Another way to help at home: Make screen time routine (rather than excessive) to help children grow a longer attention span.
It’s a hard skill to learn at this age (and hard for me to advocate for when children should be running, playing, and active in education, but thus is sadly the reality of American kindergarten).
School isn’t the most exciting place all the time.
The playground is awesome. Playing with toys is super fun. Sitting at a desk learning to write letters? Not so fun sometimes.
Kids need to have an ability to self-entertain and to be able to keep themselves occupied when the going gets slow.
Remember, a child who is bored at school is not necessarily an unchallenged child or a gifted child. All children get bored at school regardless of their academic skill level. Even gifted children get bored in school while learning academically rigorous and challenging material (think Advanced Trig… no matter who you are, that gets boring).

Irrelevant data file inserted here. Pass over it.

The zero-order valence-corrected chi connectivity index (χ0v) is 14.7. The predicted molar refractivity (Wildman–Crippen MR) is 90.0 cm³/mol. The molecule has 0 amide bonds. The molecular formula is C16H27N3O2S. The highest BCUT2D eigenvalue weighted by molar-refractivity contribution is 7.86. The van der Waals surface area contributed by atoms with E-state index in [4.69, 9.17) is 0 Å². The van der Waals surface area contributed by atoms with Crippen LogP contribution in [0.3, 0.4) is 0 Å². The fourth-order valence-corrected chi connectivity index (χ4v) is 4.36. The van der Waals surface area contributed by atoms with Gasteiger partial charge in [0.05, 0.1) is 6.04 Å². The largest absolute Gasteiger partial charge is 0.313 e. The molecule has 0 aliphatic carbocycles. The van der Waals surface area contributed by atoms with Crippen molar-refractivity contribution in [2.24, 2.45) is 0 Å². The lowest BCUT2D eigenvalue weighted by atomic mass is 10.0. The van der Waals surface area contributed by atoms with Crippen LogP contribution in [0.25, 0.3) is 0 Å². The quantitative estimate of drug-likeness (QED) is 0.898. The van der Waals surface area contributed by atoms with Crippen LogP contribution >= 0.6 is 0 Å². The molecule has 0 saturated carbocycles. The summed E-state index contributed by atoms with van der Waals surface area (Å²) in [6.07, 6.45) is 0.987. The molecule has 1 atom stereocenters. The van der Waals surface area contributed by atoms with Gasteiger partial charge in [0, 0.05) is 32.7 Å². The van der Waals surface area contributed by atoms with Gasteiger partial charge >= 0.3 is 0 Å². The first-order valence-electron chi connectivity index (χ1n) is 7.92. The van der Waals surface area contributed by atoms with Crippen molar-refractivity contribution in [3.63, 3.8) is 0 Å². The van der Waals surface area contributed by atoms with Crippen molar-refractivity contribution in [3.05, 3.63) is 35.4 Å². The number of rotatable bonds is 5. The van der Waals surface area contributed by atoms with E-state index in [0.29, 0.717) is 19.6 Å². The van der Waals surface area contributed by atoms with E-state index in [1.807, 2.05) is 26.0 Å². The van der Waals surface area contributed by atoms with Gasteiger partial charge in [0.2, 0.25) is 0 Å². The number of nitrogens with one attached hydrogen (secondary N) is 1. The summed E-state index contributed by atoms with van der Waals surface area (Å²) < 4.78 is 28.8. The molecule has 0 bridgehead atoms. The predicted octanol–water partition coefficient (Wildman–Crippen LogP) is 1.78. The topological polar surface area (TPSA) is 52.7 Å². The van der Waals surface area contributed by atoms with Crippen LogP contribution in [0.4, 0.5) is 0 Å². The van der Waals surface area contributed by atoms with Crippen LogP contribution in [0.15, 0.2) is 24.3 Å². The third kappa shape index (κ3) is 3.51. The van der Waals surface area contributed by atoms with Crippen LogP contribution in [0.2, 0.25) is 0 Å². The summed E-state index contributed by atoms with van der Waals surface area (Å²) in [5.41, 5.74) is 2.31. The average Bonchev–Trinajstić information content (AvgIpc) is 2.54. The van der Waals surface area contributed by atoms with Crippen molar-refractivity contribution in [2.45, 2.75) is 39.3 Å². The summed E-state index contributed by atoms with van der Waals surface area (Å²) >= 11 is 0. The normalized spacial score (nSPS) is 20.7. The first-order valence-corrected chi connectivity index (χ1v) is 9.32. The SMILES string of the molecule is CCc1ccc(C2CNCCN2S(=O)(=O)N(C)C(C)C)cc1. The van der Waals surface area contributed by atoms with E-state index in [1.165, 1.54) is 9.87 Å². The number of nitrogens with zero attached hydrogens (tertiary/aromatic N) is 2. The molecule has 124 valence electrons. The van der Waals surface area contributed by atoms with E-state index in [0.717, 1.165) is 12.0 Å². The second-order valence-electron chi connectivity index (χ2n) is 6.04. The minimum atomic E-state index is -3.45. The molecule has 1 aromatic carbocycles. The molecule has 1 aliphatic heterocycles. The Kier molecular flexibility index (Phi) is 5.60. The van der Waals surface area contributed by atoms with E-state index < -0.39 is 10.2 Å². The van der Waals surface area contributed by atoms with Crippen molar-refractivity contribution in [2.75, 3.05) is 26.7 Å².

Life is inherently boring at times, but we can mitigate this boredom by helping children develop self-entertaining skills.
What you can do at home:
There are two parts of time at home that can impact a child’s ability to self-entertain: Screen time and independent play.
Let’s start with screen time. Does this mean no screen time, ever?! No. Goodness, no.
But it means finding a routine in your family’s day for screen time and making sure screen time isn’t being used “just because.” Screens are a great tool and often help parents fill in systemic gaps (like child care), but screens can also become a crutch to help kids get through boring times.
This means when possible limiting screens (tablets, iPads) as an entertainment tool during situations like sitting at restaurants, church, or car rides. These are inherently boring times, but they are also times where kids develop the self-entertainment skills that will serve them throughout life.
Again, it doesn’t mean you can never use a screen for boring times, but be thoughtful about it.